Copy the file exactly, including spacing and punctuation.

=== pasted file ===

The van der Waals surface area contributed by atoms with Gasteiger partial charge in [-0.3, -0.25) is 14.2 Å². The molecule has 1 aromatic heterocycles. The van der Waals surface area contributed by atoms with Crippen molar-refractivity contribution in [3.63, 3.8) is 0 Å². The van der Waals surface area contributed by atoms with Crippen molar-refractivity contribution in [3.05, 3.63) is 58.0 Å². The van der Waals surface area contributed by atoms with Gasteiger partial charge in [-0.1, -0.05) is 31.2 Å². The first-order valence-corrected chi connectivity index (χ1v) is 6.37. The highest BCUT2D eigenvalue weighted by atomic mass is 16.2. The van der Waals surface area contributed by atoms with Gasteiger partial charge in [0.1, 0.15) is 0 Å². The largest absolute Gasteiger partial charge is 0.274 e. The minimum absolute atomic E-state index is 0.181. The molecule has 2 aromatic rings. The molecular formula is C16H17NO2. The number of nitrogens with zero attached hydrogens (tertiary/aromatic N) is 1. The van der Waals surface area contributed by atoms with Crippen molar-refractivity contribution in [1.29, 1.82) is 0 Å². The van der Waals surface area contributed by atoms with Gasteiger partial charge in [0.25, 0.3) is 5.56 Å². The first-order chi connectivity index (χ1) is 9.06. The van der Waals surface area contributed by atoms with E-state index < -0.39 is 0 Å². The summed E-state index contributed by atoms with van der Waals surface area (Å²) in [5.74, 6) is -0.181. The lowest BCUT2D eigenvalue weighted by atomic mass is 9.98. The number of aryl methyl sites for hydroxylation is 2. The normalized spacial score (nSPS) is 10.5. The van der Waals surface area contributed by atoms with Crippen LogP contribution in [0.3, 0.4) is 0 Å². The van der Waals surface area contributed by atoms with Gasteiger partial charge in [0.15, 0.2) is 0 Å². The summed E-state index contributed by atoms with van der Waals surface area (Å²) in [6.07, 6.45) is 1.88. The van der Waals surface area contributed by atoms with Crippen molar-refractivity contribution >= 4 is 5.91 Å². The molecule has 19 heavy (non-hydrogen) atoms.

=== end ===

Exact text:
The van der Waals surface area contributed by atoms with Gasteiger partial charge in [-0.3, -0.25) is 14.2 Å². The molecule has 1 aromatic heterocycles. The van der Waals surface area contributed by atoms with Crippen molar-refractivity contribution in [3.63, 3.8) is 0 Å². The van der Waals surface area contributed by atoms with Crippen molar-refractivity contribution in [3.05, 3.63) is 58.0 Å². The van der Waals surface area contributed by atoms with Gasteiger partial charge in [-0.1, -0.05) is 31.2 Å². The first-order valence-corrected chi connectivity index (χ1v) is 6.37. The highest BCUT2D eigenvalue weighted by atomic mass is 16.2. The van der Waals surface area contributed by atoms with Gasteiger partial charge in [0.1, 0.15) is 0 Å². The largest absolute Gasteiger partial charge is 0.274 e. The minimum absolute atomic E-state index is 0.181. The molecule has 2 aromatic rings. The molecular formula is C16H17NO2. The number of nitrogens with zero attached hydrogens (tertiary/aromatic N) is 1. The van der Waals surface area contributed by atoms with Crippen molar-refractivity contribution in [1.29, 1.82) is 0 Å². The van der Waals surface area contributed by atoms with Gasteiger partial charge in [0.25, 0.3) is 5.56 Å². The first-order chi connectivity index (χ1) is 9.06. The van der Waals surface area contributed by atoms with E-state index < -0.39 is 0 Å². The summed E-state index contributed by atoms with van der Waals surface area (Å²) in [5.74, 6) is -0.181. The lowest BCUT2D eigenvalue weighted by atomic mass is 9.98. The number of aryl methyl sites for hydroxylation is 2. The normalized spacial score (nSPS) is 10.5. The van der Waals surface area contributed by atoms with Crippen LogP contribution in [0.3, 0.4) is 0 Å². The van der Waals surface area contributed by atoms with Gasteiger partial charge in [0.15, 0.2) is 0 Å². The summed E-state index contributed by atoms with van der Waals surface area (Å²) in [6.07, 6.45) is 1.88. The van der Waals surface area contributed by atoms with Crippen molar-refractivity contribution >= 4 is 5.91 Å². The molecule has 19 heavy (non-hydrogen) atoms.